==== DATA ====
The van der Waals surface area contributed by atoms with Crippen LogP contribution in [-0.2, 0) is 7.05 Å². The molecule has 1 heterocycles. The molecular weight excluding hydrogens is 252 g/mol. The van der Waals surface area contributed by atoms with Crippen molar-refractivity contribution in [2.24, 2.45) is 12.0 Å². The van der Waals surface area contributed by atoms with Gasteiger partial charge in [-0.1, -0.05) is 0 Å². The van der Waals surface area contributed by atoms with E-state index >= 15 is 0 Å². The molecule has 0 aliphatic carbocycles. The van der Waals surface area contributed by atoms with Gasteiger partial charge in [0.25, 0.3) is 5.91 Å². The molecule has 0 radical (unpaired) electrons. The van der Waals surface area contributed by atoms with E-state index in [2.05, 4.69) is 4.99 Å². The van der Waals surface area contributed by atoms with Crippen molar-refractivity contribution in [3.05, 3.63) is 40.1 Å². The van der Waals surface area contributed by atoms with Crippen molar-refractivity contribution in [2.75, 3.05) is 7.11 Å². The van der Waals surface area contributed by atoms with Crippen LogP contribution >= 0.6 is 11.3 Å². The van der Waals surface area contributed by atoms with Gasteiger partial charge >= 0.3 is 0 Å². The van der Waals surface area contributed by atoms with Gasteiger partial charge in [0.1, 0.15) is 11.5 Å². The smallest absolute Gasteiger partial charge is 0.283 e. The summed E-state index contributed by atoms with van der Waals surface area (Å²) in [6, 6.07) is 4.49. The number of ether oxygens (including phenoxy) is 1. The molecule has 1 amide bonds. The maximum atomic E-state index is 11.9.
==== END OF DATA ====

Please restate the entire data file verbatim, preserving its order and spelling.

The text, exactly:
The van der Waals surface area contributed by atoms with Crippen LogP contribution in [-0.2, 0) is 7.05 Å². The molecule has 1 heterocycles. The molecular weight excluding hydrogens is 252 g/mol. The van der Waals surface area contributed by atoms with Crippen molar-refractivity contribution in [2.24, 2.45) is 12.0 Å². The van der Waals surface area contributed by atoms with Gasteiger partial charge in [-0.1, -0.05) is 0 Å². The van der Waals surface area contributed by atoms with E-state index >= 15 is 0 Å². The molecule has 0 aliphatic carbocycles. The van der Waals surface area contributed by atoms with Gasteiger partial charge in [0.25, 0.3) is 5.91 Å². The molecule has 0 radical (unpaired) electrons. The van der Waals surface area contributed by atoms with E-state index in [2.05, 4.69) is 4.99 Å². The van der Waals surface area contributed by atoms with Crippen molar-refractivity contribution in [3.05, 3.63) is 40.1 Å². The van der Waals surface area contributed by atoms with Crippen molar-refractivity contribution in [2.75, 3.05) is 7.11 Å². The van der Waals surface area contributed by atoms with Crippen LogP contribution >= 0.6 is 11.3 Å². The van der Waals surface area contributed by atoms with Gasteiger partial charge >= 0.3 is 0 Å². The van der Waals surface area contributed by atoms with Gasteiger partial charge in [0.1, 0.15) is 11.5 Å². The smallest absolute Gasteiger partial charge is 0.283 e. The summed E-state index contributed by atoms with van der Waals surface area (Å²) in [6, 6.07) is 4.49. The number of ether oxygens (including phenoxy) is 1. The molecule has 1 amide bonds. The maximum atomic E-state index is 11.9.